Dobie Weasel is the first Native American to lead a multiethnic Assemblies of God congregation
Dobie Weasel wanted to communicate a message--a symbolic one that would have a more lasting impact than the sermon he was about to preach at his first service as senior pastor of Glad Tidings Church in Omaha, Neb. So, for his installation service in June 1999, he asked his mother to bring one of the most time-honored symbols of commitment he knew--a pair of quilts.
Weasel, an Assiniboin American Indian, unfurled the two hand-stitched quilts on the Glad Tidings platform that day. These two were handmade by his cousin and decorated with a brilliant starburst needlework on each. Such quilts have long been used in his Native culture to demonstrate the virtue of commitment to those who receive them.
He presented one quilt to George Kallapa, a Native evangelist and one of Weasel's mentors. He gave the other to Robert Nazarenus, Nebraska district superintendent for the Assemblies of God (AG) denomination.
Certain that God had called him to two ministries, Weasel was publicly demonstrating his commitment to both. It was his way of communicating his message--that he was no longer just an evangelist to Native Americans or just the first Native pastor to lead a large non-Native church in the Assemblies of God. The presentation was a symbol that both groups would be his passion.
Weasel's work keeps him at the intersection of a number of cultures. Having broken ground as a Native AG pastor, he leads a multiethnic congregation of about 1,200. He travels several times a year to work with Native peoples. He ministers in a city where race relations were strained last summer when an unarmed black suspect was shot by police.
At 39, Weasel considers himself a newcomer in leading multiracial congregations. Yet he has learned that success with people in a racially mixed setting comes from a commitment, he says, to "major on the major and minor on the minor."
"When you look out at Glad Tidings, you see brown, yellow, black, white, red. And it's beautiful. We don't stress our cultural differences. We stress our unity in Christ," Weasel told Charisma.
Les Beauchamp, senior pastor of Trinity Interdenominational Church in Omaha says Weasel brings an unusual bridge-building ability to relations between the city's blacks and whites.
"He's experienced racial inequality as a Native American. I believe God has used him as a bridge of racial reconciliation and dialogue and understanding because he's not white and not black," Beauchamp said.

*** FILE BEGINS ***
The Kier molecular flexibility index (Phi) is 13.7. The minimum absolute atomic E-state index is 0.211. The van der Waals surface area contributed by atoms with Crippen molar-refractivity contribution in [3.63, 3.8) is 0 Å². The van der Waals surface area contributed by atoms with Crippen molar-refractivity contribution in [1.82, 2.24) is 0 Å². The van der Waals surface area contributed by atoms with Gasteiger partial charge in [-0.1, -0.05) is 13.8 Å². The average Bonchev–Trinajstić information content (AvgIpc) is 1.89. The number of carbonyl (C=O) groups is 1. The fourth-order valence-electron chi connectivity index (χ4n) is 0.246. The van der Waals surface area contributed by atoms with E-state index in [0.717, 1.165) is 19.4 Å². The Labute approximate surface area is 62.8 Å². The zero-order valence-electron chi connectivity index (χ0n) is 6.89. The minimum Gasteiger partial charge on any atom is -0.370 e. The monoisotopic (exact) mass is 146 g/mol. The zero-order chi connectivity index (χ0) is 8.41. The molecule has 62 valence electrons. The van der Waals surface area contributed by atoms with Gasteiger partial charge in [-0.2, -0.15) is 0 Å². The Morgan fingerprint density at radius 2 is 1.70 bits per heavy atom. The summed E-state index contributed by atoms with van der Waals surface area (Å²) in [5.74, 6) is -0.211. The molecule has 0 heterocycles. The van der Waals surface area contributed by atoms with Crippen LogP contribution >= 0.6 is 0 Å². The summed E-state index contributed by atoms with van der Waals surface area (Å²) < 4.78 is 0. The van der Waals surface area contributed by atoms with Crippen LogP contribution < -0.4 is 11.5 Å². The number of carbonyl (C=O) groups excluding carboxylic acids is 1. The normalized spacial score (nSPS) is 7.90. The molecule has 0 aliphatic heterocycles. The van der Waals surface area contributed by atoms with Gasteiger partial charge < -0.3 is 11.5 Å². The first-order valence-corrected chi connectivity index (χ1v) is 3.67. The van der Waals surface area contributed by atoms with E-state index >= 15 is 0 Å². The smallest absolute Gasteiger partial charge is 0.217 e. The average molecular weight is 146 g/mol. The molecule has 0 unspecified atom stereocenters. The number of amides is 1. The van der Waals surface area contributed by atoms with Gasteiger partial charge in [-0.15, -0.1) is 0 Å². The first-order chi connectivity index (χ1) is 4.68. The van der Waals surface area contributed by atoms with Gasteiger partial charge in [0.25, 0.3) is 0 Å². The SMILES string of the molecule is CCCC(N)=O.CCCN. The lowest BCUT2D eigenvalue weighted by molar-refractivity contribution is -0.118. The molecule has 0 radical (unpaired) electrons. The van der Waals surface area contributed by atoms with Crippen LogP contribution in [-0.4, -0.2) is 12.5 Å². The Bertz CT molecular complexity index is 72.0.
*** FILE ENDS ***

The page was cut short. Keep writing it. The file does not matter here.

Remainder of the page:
Before joining Glad Tidings last year, Weasel questioned whether or not he was ready to jump back into mixed-race ministries. After growing up in a reservation life of alcohol and drug abuse and dysfunctional families, he became a Christian at age 18 and headed to Bible college. He began his pastoral career in Gallup, N.M., at a white, Navajo and Hispanic church. Afterward, in the 1990s, he traveled as an evangelist primarily to Natives.
When his three children became teen-agers, Weasel sought a ministry that required less travel. He considered several pastoral positions. Meanwhile, Glad Tidings had been without a pastor for nine months, and attendance had dropped from more than 1,000 to about 850.
The church board contacted David Moore, the AG's intercultural ministries director, looking for pastors who were members of an ethnic minority and could lead a multiracial church. Weasel was on Moore's short list.
"I'd seen him grow in leadership capabilities," Moore said. "He's a little flamboyant, but under that is substance. He's a man of integrity."
By the time Glad Tidings called him, Weasel was convinced God wanted him to remain an evangelist. The church's board members did some fast talking just to keep Weasel on the phone long enough to hear them out. Because Nebraska has a small Native population, Weasel questioned why God would move him there when his ministry among Native people was effective where it was.
More than 18 months later, he's still exploring the connection between being the pastor of Glad Tidings and ministering in his Native culture. But he says he belongs at the Omaha church, which felt like home to Weasel and his wife, Jamie, on their first visit.
Managing both ministries requires all of Weasel's considerable energy. He works nearly nonstop during Glad Tidings' back-to-back Sunday services, from 8:30 a.m. to about 1 p.m. He takes the microphone to lead singing, waving his suit coat and urging the congregation to dance in worship and continue the spirit of revival he's seen sweep the group in recent weeks.
His sermons take him into the aisles, to the back of the choir loft or on top of a pew to make a point. The congregation peppers his sermon with "Amen!" and "C'mon!"
After 4-1/2 hours of this, he drops into a chair in the church office with a bottle of orange juice. So how can he mix three major ministries among Natives with his Glad Tidings pastoral responsibilities each year?
"He is on fire for people as individuals, for the Natives as a people," Beauchamp said. "He carries Natives in his heart all the time."
Natives are naturally spiritual people, Weasel says, but they need the instruction of the gospel. He preaches for Natives at annual youth conferences in Saskatchewan and Phoenix and at a North Dakota camp that trains young missionaries headed for Native communities.
He's learning to turn down ministry offers outside of his calling that come as often as six times a month. Weasel said he seeks God's help in focusing his energy in the right places.
Judging by the vigorous worship services he leads at Glad Tidings, it will take a lot of places to use up all that energy.
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